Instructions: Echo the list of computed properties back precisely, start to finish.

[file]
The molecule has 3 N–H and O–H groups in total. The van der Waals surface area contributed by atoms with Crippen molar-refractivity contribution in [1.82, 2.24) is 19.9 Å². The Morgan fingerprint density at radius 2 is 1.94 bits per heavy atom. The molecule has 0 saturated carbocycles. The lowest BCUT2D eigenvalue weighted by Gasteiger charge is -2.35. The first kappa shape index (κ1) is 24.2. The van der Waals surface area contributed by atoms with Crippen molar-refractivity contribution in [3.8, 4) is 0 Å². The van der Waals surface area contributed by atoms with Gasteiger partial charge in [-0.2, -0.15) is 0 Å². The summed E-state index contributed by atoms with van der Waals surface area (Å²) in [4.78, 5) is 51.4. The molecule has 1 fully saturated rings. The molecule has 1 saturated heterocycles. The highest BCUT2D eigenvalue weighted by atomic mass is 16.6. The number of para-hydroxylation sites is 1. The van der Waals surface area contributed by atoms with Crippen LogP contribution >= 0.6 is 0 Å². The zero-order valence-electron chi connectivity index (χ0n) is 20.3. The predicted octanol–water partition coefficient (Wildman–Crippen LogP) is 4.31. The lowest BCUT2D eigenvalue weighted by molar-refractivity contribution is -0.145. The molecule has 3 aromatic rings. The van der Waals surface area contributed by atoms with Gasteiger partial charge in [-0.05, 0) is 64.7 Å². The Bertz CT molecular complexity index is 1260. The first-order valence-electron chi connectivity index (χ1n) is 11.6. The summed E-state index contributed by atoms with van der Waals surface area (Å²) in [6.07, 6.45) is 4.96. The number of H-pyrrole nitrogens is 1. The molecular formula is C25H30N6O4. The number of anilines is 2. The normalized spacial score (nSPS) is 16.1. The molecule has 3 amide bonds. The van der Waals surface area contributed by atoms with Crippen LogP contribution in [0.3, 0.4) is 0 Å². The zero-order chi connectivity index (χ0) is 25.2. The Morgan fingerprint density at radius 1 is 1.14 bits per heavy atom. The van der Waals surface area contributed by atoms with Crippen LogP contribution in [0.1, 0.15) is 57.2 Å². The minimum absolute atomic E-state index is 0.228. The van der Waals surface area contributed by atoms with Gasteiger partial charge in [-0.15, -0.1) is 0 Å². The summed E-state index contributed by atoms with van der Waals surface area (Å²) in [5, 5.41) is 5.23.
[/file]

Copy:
The molecule has 3 N–H and O–H groups in total. The van der Waals surface area contributed by atoms with Crippen molar-refractivity contribution in [1.82, 2.24) is 19.9 Å². The Morgan fingerprint density at radius 2 is 1.94 bits per heavy atom. The molecule has 0 saturated carbocycles. The lowest BCUT2D eigenvalue weighted by Gasteiger charge is -2.35. The first kappa shape index (κ1) is 24.2. The van der Waals surface area contributed by atoms with Crippen molar-refractivity contribution in [3.8, 4) is 0 Å². The van der Waals surface area contributed by atoms with Gasteiger partial charge in [-0.2, -0.15) is 0 Å². The summed E-state index contributed by atoms with van der Waals surface area (Å²) in [4.78, 5) is 51.4. The molecule has 1 fully saturated rings. The molecule has 1 saturated heterocycles. The highest BCUT2D eigenvalue weighted by atomic mass is 16.6. The number of para-hydroxylation sites is 1. The van der Waals surface area contributed by atoms with Crippen LogP contribution >= 0.6 is 0 Å². The zero-order valence-electron chi connectivity index (χ0n) is 20.3. The predicted octanol–water partition coefficient (Wildman–Crippen LogP) is 4.31. The lowest BCUT2D eigenvalue weighted by molar-refractivity contribution is -0.145. The molecule has 3 aromatic rings. The van der Waals surface area contributed by atoms with Gasteiger partial charge in [-0.05, 0) is 64.7 Å². The Bertz CT molecular complexity index is 1260. The first-order valence-electron chi connectivity index (χ1n) is 11.6. The summed E-state index contributed by atoms with van der Waals surface area (Å²) in [6.07, 6.45) is 4.96. The number of H-pyrrole nitrogens is 1. The molecular formula is C25H30N6O4. The number of anilines is 2. The normalized spacial score (nSPS) is 16.1. The molecule has 3 amide bonds. The van der Waals surface area contributed by atoms with Crippen LogP contribution in [0.3, 0.4) is 0 Å². The zero-order chi connectivity index (χ0) is 25.2. The Morgan fingerprint density at radius 1 is 1.14 bits per heavy atom. The van der Waals surface area contributed by atoms with Crippen LogP contribution in [0.1, 0.15) is 57.2 Å². The minimum absolute atomic E-state index is 0.228. The van der Waals surface area contributed by atoms with Gasteiger partial charge in [-0.15, -0.1) is 0 Å². The summed E-state index contributed by atoms with van der Waals surface area (Å²) in [5, 5.41) is 5.23.